Democrats will hold at least a dozen presidential primary debates starting in June 2019 and running through April 2020, with party Chairman Tom Perez promising rules that will give everyone in a potentially large field a fair shot at voters' attention.
Making public his first in a series of decisions over the 2020 debate calendar, Perez said Thursday that the national party will sponsor six debates in 2019 and six more in 2020. That could be extended if the nomination process drags deep into the spring.
Exact dates, locations, media partners and qualifying thresholds will be announced in early 2019. But Perez says early voting states of Iowa, New Hampshire, Nevada and South Carolina won't host debates until 2020.
The first two debates in June and July will have two rounds, possibly over two nights, to accommodate what is expected to be an unwieldy field. Candidates will be assigned at random, Perez said, to avoid the party picking and choosing who is a top-tier contender, as Republicans did during their 2016 primary debates.
"Democrats want to put our eventual nominee in the strongest position possible to defeat Donald Trump," Perez said.
He added that party officials have "listened to voices across our party about how we can make the primary process better" and set rules that "will help every candidate feel like they got a fair shake."
Perez's announcement Thursday comes after months of discussions among party officials, television network and previous presidential campaigns. Mary Beth Cahill, who ran John Kerry's 2004 presidential campaign, has led the process for Perez.
From the outset, Perez and Cahill stated a determination to avoid charges of favoritism that dogged Democratic nominee Hillary Clinton in 2016, in part because of the debate schedule established by then-Democratic National Committee Chairwoman Debbie Wasserman-Schultz.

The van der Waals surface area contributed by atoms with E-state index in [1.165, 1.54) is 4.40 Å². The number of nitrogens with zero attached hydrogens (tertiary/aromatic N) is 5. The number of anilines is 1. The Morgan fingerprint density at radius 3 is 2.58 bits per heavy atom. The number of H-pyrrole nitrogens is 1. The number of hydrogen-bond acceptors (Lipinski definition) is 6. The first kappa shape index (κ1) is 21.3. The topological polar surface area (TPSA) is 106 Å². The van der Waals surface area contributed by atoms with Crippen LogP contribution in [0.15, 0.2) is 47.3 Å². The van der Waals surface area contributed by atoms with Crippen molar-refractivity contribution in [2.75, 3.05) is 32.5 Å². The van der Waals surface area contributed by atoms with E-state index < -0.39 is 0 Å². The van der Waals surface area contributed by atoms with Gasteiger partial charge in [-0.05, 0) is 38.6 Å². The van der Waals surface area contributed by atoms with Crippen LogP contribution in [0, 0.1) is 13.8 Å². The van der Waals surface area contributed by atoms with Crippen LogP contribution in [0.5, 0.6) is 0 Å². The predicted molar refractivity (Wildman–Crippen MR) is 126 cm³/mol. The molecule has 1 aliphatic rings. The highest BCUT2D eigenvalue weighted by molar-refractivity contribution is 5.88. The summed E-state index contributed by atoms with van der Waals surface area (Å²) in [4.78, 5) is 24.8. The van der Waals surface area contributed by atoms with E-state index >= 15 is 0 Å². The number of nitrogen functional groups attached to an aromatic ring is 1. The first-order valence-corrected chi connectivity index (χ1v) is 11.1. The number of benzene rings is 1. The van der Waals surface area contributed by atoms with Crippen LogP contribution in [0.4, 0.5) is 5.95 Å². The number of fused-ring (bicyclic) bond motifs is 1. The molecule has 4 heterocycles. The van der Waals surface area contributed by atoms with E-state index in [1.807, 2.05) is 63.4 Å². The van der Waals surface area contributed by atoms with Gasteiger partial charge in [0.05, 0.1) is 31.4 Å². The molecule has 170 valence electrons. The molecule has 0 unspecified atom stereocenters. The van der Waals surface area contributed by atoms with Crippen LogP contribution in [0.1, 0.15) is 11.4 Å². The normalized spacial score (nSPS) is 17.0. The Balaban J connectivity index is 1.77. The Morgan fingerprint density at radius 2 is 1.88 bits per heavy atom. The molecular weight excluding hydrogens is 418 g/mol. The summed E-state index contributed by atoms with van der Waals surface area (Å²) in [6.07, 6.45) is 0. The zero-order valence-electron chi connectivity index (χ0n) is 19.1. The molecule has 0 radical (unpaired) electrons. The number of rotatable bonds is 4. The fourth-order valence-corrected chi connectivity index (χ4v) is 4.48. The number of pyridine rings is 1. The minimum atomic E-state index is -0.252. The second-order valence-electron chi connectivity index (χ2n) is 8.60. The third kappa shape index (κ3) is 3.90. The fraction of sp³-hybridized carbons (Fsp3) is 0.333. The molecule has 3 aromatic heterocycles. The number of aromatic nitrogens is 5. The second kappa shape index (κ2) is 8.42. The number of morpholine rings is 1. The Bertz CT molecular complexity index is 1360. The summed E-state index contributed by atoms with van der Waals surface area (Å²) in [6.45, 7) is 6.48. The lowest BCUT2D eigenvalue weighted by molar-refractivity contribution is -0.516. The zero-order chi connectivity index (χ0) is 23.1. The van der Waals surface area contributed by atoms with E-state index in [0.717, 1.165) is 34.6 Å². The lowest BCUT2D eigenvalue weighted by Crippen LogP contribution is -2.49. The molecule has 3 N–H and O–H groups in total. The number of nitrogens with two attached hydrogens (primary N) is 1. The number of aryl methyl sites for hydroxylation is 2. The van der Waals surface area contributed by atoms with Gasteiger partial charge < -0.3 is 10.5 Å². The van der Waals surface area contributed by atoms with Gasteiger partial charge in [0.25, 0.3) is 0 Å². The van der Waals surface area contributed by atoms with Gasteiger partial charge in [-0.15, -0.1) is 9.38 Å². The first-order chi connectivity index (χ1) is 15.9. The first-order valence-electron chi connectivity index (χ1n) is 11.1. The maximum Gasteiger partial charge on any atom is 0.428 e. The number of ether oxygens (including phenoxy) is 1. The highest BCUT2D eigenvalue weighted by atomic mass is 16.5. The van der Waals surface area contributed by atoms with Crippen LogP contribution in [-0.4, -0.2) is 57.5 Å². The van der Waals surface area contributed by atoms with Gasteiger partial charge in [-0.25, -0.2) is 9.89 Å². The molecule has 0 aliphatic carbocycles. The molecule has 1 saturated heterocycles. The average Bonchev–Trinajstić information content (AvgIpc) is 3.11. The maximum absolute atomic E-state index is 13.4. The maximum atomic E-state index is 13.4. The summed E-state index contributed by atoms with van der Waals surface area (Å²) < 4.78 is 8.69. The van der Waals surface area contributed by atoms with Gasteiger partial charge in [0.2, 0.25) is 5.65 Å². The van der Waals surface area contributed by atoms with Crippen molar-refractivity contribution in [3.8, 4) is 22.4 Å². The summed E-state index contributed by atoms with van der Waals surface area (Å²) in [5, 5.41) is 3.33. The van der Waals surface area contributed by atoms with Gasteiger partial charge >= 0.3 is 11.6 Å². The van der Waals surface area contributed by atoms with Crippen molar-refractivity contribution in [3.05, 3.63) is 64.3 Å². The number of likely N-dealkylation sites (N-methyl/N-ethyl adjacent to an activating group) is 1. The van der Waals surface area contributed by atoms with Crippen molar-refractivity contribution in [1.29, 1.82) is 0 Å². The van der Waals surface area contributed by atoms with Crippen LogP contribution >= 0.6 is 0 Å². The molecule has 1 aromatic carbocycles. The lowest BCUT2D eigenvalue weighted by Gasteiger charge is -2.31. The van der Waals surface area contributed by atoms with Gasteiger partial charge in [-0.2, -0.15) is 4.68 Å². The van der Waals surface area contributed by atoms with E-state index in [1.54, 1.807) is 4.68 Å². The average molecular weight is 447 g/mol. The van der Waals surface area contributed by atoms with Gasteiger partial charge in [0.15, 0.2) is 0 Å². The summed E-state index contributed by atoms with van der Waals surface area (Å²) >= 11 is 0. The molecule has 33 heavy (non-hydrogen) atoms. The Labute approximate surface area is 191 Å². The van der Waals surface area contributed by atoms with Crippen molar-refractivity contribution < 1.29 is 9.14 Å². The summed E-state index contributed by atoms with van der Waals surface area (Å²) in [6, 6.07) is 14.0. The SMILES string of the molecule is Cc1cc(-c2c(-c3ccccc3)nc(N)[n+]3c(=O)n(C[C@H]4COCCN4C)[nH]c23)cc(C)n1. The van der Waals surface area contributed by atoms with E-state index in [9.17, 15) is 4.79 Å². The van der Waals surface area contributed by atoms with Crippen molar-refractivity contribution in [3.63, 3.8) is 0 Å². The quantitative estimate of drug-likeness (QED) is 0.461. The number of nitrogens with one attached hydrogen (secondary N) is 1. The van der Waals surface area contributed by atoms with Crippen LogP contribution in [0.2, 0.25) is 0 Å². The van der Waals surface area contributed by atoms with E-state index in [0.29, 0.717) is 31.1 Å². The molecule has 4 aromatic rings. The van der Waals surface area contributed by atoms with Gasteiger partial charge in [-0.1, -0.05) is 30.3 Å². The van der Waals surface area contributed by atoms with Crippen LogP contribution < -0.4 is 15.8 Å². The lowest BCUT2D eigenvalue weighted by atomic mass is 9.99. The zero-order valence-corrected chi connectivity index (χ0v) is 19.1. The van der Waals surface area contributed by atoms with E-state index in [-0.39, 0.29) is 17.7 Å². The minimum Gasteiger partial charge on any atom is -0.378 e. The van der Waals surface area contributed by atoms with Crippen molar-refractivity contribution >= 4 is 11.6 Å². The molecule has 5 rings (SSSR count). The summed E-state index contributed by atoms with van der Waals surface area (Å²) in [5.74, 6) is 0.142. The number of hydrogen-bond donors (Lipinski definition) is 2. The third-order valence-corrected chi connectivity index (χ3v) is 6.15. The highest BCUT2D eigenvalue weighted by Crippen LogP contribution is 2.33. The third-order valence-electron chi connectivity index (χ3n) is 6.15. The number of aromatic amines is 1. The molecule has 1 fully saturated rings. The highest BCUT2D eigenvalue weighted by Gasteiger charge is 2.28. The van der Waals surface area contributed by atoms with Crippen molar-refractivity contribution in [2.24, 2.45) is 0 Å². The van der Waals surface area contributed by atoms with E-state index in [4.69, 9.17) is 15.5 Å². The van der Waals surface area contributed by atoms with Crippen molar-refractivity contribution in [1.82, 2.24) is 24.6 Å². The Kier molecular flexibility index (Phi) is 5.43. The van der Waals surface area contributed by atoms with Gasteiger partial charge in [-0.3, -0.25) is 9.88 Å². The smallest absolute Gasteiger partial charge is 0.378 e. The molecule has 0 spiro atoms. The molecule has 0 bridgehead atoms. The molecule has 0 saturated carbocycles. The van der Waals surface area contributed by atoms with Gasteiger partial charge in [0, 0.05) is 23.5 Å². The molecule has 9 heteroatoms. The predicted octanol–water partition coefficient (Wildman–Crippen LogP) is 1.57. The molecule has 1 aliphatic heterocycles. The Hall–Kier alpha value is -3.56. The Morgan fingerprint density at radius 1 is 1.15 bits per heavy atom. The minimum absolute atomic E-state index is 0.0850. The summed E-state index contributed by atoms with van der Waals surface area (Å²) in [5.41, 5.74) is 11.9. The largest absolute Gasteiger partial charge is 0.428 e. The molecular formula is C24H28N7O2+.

In the last election cycle, Wasserman Schultz did not commit to an initial six debates until May 2015; the first debate wasn't held until that October. Democrats had a total of nine debates in that primary fight, not counting additional forums.
Perez also has used Republicans' 2016 experience as a guide. Then GOP-Chairman Reince Priebus sanctioned 12 debates for a field of 18 candidates, beginning in August. Some early debates featured two stages on the same night, but the GOP divided the field into essentially a varsity lineup and a junior varsity lineup of longshots.
"Drawing lots strikes me as the fairest way to ensure everyone gets a fair shake," Perez said.
Perez committed to using qualifying thresholds beyond polling for at least the June and July debates. As an example, he cited grassroots fundraising. Party officials involved in debate discussions have also mentioned metrics such as the number of field offices in the early voting states.
Top Democrats also said that the two-stage approach and expansive qualifying thresholds could conceivably be extended to later debates if the field remains too large for one stage.
Perez did not say precisely how many candidates he believes is too large for one stage, though he referred to "a double-digit field" when discussing the June and July sessions. Details of the debates ultimately must be hammered out with the co-sponsoring television networks that pay for the events, but Perez and other Democratic officials have said the networks appear amenable to the party's ideas.
The party will not bar candidates from participating in other forums, Perez said, referring to events that may feature multiple candidates but not having them on stage at the same time to interact with each other.
Perez said that while the traditional first four states will not host debates in 2019, he would not restrict early debates being held in states, such as California, that are holding March primaries with mail ballots going out even as Iowans are gathering for the first caucus.
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